Motor generator

Liam Proven lproven at
Thu May 6 08:45:02 CDT 2021

On Thu, 6 May 2021 at 02:19, Jules Richardson via cctalk
<cctalk at> wrote:
> I seem to recall an anecdote about Acorn hooking up the first prototype
> ARM-1 processor and it working, despite showing no current draw on the
> connected ammeter - it then transpired that the power supply was still
> switched off,  but it was so efficient that it was able to run via leakage
> current on the connected I/O lines.

Oh yes indeed.

Sophie Wilson did a talk at the last ROUGOL meeting, last month. Not
sure if the video is online yet. I can share it here when it's up if
folk are interested. There are a few stories of bring-up of the first
ARM chips that were remarkable.
* The unanticipatedly low power draw;
* Simulating the instruction set in BBC BASIC on a BBC Micro during
the design phase, instead of some vastly-expensive bigger system;
* The fact that the very first silicon worked very nearly perfectly first time;
* Embedding a `MANDEL` instruction into the BASIC for demos, because
people expected it so often that it was worth implementing someone's
algorithm in ARM code and putting it directly into the interpreter.

She's really quite pessimistic about the future of microprocessor manufacture.

She gleefully made fun of Intel quite a bit, but pointed out the
[cough] _inaccuracies_ and shall we say _over-enthusiastic_ claims of
their marketing materials concerning die size.

She's quite impressed with AMD's recent designs, which partition parts
of multicore processors into separate dies, so that only the bits that
really need it can be made on the very expensive tiny feature size
processes, and other bits on cheaper, larger feature sizes.

Oddly she barely mentioned Apple Silicon, merely that they were
extremely aggressive with wide superscalar designs and so on.

Her overall point being that although it _is_ possible for transistor
sizes etc to get a _little_ smaller than is mainstream now, the
industry is now at the point where smaller-feature-size, faster chips
are actually getting _more_ expensive to make, not less. We are very
nearly at the end of the line of high-end chips getting faster at all.

Part of this is due to language design. I noticed myself that in
recent decades, chips seem to be designed to run C fast, to put it
simply. Wilson feels that the instruction model of C is now a limiting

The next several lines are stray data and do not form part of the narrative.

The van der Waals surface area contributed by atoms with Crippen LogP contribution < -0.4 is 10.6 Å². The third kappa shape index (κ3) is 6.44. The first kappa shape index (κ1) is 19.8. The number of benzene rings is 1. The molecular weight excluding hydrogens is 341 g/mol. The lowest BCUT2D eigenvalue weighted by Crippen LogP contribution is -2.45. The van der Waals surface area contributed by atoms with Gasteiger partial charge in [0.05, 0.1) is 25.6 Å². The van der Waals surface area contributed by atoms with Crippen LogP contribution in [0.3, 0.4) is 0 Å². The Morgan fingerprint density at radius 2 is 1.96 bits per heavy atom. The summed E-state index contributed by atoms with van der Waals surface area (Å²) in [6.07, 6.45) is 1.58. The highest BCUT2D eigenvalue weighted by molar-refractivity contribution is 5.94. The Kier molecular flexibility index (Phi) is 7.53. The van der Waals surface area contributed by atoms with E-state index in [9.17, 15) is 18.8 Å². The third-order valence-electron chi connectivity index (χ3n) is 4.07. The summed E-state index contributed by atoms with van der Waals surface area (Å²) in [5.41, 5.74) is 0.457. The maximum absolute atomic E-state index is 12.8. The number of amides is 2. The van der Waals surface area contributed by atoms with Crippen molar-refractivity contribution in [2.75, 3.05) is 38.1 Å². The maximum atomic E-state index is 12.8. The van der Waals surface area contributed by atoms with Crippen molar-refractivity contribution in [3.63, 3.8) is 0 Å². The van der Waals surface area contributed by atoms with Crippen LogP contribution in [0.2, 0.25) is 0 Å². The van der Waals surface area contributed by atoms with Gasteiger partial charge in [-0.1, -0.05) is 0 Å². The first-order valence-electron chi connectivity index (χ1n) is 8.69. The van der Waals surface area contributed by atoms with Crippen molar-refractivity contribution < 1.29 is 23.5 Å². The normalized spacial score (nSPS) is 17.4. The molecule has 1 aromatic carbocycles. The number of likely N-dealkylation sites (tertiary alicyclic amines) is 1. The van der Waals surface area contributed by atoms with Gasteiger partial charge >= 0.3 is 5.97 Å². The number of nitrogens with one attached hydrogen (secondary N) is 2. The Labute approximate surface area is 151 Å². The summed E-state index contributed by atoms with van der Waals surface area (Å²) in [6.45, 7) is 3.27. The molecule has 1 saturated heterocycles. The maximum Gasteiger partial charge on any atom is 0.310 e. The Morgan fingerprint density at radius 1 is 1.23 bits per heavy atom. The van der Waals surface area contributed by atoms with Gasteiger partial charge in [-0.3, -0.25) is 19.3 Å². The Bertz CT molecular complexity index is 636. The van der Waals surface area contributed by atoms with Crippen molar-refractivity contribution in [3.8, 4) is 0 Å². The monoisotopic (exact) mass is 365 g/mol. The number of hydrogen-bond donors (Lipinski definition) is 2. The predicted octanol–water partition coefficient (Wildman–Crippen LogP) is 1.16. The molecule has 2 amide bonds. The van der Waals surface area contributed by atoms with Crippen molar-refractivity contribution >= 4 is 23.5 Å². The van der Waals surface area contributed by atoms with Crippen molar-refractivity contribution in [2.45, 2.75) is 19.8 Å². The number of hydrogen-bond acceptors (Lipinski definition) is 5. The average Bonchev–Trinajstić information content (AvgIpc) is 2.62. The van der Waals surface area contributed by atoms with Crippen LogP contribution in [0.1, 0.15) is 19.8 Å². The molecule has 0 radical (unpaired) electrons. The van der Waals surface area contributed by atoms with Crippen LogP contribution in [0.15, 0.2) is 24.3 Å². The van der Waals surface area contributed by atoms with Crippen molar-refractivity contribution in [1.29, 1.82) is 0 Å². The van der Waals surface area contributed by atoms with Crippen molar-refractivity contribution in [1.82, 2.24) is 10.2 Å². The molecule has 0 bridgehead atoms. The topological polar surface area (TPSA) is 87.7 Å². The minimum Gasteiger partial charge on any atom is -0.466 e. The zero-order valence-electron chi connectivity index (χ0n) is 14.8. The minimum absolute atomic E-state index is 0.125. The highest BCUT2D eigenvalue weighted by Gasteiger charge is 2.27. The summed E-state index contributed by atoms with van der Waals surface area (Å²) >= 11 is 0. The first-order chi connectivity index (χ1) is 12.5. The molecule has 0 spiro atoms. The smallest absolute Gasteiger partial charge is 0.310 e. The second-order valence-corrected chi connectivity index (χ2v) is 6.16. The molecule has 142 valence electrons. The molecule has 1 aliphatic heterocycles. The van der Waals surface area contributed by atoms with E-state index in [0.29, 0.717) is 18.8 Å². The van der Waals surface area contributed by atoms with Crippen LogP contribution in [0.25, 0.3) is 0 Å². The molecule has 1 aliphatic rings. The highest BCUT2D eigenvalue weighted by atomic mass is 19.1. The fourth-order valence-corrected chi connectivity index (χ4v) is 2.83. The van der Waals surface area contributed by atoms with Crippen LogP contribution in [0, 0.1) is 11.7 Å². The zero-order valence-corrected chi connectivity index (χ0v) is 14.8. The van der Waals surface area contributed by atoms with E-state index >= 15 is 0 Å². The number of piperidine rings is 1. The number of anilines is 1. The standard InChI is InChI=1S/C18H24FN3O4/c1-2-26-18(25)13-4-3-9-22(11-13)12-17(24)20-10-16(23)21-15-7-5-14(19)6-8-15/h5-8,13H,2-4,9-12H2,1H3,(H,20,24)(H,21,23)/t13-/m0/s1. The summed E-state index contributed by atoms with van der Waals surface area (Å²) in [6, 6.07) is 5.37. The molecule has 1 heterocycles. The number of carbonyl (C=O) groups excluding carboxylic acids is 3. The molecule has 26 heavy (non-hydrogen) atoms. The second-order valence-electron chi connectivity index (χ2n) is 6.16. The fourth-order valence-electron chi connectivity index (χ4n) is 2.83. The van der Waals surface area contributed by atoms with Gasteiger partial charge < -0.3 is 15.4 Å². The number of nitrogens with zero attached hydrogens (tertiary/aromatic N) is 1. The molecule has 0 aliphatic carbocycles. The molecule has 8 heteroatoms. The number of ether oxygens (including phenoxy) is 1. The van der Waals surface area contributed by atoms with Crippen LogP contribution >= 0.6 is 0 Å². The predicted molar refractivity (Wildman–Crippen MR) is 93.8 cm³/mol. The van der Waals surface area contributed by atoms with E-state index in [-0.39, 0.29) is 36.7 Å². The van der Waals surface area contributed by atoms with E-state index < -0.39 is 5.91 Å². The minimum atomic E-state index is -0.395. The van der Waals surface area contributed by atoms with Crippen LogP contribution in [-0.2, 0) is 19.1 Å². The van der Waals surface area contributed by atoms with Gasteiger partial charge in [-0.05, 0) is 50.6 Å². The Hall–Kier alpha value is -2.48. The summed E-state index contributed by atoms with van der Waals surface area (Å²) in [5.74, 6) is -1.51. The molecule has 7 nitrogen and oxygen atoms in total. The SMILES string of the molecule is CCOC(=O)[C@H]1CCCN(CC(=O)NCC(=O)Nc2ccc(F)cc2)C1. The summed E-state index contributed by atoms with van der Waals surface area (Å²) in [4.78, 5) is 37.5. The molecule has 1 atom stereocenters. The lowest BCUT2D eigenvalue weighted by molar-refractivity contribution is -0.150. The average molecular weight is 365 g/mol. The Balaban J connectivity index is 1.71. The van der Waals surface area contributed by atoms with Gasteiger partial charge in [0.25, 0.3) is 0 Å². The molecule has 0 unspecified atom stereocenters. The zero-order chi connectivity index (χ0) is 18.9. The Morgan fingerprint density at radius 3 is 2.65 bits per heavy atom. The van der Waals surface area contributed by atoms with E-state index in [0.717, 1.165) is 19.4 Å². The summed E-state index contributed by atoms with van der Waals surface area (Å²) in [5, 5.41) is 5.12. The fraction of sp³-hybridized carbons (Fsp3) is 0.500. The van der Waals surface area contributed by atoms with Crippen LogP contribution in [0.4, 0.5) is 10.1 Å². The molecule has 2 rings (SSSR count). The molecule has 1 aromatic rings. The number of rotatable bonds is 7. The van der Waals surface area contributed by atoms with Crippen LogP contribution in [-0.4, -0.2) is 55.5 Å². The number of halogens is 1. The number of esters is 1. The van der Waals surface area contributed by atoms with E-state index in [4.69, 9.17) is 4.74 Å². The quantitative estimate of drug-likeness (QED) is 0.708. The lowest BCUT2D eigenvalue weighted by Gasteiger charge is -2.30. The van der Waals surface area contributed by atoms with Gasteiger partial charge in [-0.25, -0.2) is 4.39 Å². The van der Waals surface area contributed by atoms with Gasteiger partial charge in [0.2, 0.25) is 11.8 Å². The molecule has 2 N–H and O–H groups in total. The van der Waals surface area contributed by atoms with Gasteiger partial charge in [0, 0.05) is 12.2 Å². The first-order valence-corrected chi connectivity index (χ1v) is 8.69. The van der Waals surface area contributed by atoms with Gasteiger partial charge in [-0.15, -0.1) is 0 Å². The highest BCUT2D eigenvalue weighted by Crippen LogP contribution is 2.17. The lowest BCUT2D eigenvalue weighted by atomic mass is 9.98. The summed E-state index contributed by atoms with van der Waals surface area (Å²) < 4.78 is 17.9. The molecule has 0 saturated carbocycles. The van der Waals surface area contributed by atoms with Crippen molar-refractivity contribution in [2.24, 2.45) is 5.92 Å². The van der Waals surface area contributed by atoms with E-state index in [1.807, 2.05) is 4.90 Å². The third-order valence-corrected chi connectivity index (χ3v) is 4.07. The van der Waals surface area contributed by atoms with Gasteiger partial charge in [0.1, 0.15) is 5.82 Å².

factor, and that one of the only ways to go is something akin to her
own FirePath processor design for Broadcom.

Firepath is more or less the "Son of ARM". Not much is public about
Firepath and this is one of the best references I know:

It can do things like load 8 different bytes of data into a set of
registers, perform arithmetic on them, and depending on the result,
put the results back somewhere else or not, in a single assembler
opcode in a single cycle... and she feels that no contemporary
high-level language can usefully express such operations.

I suppose APL might come closest, but it's hardly mainstream.

I find it an interesting thought that once the only way to get more
performance will soon be to switch to radically different processor
architectures that always work in ways very loosely comparable to MMX
or Altivec (and their descendants), and write new programs in new
languages on new OSes that can exploit deep hardware parallelism.

The flipside of the coin may be that current, "traditional" designs
will get smaller and cheaper and use less power, and the only way to
squeeze better performance out of them will be to use smaller, simpler
OSes. There's a chance here for what the mainstream sees as obsolete
or irrelevant OSes and languages to enjoy a revival. The vanguard
could be VMS.

I'd love to see this.

I found it amusing after my FOSDEM talk in February, which talked
about this. I was talking about some of the ideas on the Squeak
Smalltalk mailing list. I listed a set of criteria I'd been using to
narrow down my selection of criteria:
• a clean, simple OS, with SMP support, that supported pre-emption,
memory management etc.
• in a type-safe language, with a native-object-code compiler — not
JITTed, not using a VM or runtime
• and a readable language, not something far outside the Algol family
of imperative HLLs
• that was portable across different architectures
• that was FOSS and could be forked
• that was documented and had a user community who knew it
• that can be built with FOSS tools (which RISC OS fails, for instance)
• which is or was used by non-specialists for general purpose computing
• which can usefully access the Internet
• which runs on commodity hardware
• which does not have a strongly filesystem-centric design that would
not fit a PMEM-only computer (i.e. not an xNix)

... and several people went "no, that is impossible. Match all of
those at once and you have the null set.

And I said, no, this is why I picked Oberon and A2. The result seemed
to be a number of people who hadn't been paying much attention sitting
up and asking what language/OS this was.

It was similar to trying to summarise what I'd learned about Lisp to a
Unix community in Another Place a few years ago. It all washed over
them until I quoted observations such as Alan Kay's "Lisp is the
Maxwell's Equations of programming languages", which made a few people
suddenly wake up and go read the links I was providing.

Some stuff may yet come back from obscurity. I hope. :-)

Liam Proven – Profile:
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